The human body is a complex network of systems that work in concert to accomplish different tasks, like eating and exercising. The European Union Public Health Information System notes the musculoskeletal, cardiorespiratory, circulatory, neurological and endocrine systems are all involved in physical activity. The systems of the human body communicate electrically and chemically to reallocate the exact resources needed for exercise.
You use your musculoskeletal system extensively during exercise. Muscle fibers contract to shorten muscles in such a way that pivots bones around joints, resulting in the swinging arms and running legs of exercise. When you exercise, your muscles need more oxygen-rich blood and glucose. Your body must shift resources away from some body systems to meet this demand.
Your nervous system plays an important role in exercise, predicting the level of activity and then routing resources to those body systems used during exercise. Your central nervous system increases your heart rate early on in exercise. Your nervous system also signals your muscles to take up more oxygen from the bloodstream, known as oxygen uptake.
Your cardiovascular system includes your blood vessels and your heart, which pumps blood to the rest of your body through those blood vessels. Cardiac output is the amount of blood your heart pumps. According an article published in Clinics in Sports Medicine, the typical person at rest has a cardiac output of five to six liters per minute. Your cardiac output must satisfy the metabolic needs of the body during exercise by providing the body with the oxygen-rich blood it needs to perform the physical activity. Your heart rises to the challenge by increasing the force at which it pushes blood through your blood vessels. Stroke volume, or the amount of blood pumped by one portion of the heart, increases by 30 to 40 percent when you go from a resting state to peak exercise.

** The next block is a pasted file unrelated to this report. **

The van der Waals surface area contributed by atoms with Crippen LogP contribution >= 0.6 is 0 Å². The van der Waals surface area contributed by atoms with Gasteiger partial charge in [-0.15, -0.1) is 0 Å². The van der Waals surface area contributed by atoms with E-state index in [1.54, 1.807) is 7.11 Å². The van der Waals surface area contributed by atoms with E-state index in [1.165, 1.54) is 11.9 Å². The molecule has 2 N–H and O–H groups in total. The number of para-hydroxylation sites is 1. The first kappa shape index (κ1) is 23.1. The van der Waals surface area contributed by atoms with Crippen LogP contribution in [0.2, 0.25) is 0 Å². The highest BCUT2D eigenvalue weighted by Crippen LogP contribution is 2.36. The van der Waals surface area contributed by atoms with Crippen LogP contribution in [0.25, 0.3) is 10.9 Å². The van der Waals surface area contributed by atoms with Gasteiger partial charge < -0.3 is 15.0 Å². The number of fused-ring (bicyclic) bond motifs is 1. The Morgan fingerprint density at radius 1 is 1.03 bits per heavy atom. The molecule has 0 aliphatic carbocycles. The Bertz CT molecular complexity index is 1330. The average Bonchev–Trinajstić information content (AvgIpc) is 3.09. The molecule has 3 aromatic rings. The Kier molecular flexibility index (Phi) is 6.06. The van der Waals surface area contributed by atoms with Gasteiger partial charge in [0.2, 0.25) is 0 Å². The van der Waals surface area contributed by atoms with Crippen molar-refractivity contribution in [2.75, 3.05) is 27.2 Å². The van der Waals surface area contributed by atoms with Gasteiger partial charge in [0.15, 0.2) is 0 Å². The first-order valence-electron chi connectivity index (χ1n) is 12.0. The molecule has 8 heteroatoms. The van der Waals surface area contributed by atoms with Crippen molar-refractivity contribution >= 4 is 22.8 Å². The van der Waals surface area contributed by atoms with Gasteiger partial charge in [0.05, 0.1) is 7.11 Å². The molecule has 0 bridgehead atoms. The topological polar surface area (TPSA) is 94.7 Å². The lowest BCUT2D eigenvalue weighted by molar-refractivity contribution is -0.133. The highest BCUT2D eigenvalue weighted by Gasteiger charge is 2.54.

Your body must manage blood flow to meet the demand of active muscles while still supplying other vital organs the blood they need to function. During exercise, blood flow to your brain remains relatively constant while blood flow to your kidneys and spleen is cut in half. Blood flow to the muscles of your heart increases by four times during exercise and your body increases blood flow to your skeletal muscles by about ten times during physical activity. Scientists call this increase in blood flow to the cardiovascular and skeletal muscles exercise hyperemia. You experience vasodilatation and decreased vascular resistance when you exercise, which means your blood vessels expand to allow blood to flow more efficiently. Your systolic pressure, or the top number on a blood pressure reading, rises while your diastolic pressure falls.
Increased muscle activity calls on the lungs to produce more oxygen to muscle cells and to remove excess carbon dioxide from the body. There is a linear relationship between cardiac output and oxygen uptake – the more blood your heart pumps, the more oxygen your muscles take from the bloodstream. Exercise causes your respiratory rate to increase four to five times over your resting rate. Tidal volume, or the amount of air you inhale and exhale in a single breath, increases five to seven times.
Your endocrine stimulates certain responses around the body through the use of hormones which act like chemical messengers. Insulin, a hormone, stimulates muscles into taking up glucose from the bloodstream, which the muscles use for energy. Your endocrine system releases other hormones during exercise, such as thyroxine which speeds up metabolism and epinephrine. Epinephrine is beneficial to your cardiovascular system, according to Western Michigan University.
Your entire body gets involved when you exercise, even if that physical activity involves only one or two body parts. Understanding the body systems used during exercise helps you optimize your workouts.
European Union Public Health Information System; Physical Activity; December 2009
Clinics in Sports Medicine: Physiological Effects of Exercise on the
Cardiopulmonary System; Mark A. Booher, MD, Bryan W. Smith, MD, PhD
Western Michigan University; The Endocrine System; Dr. Cheatham; 2011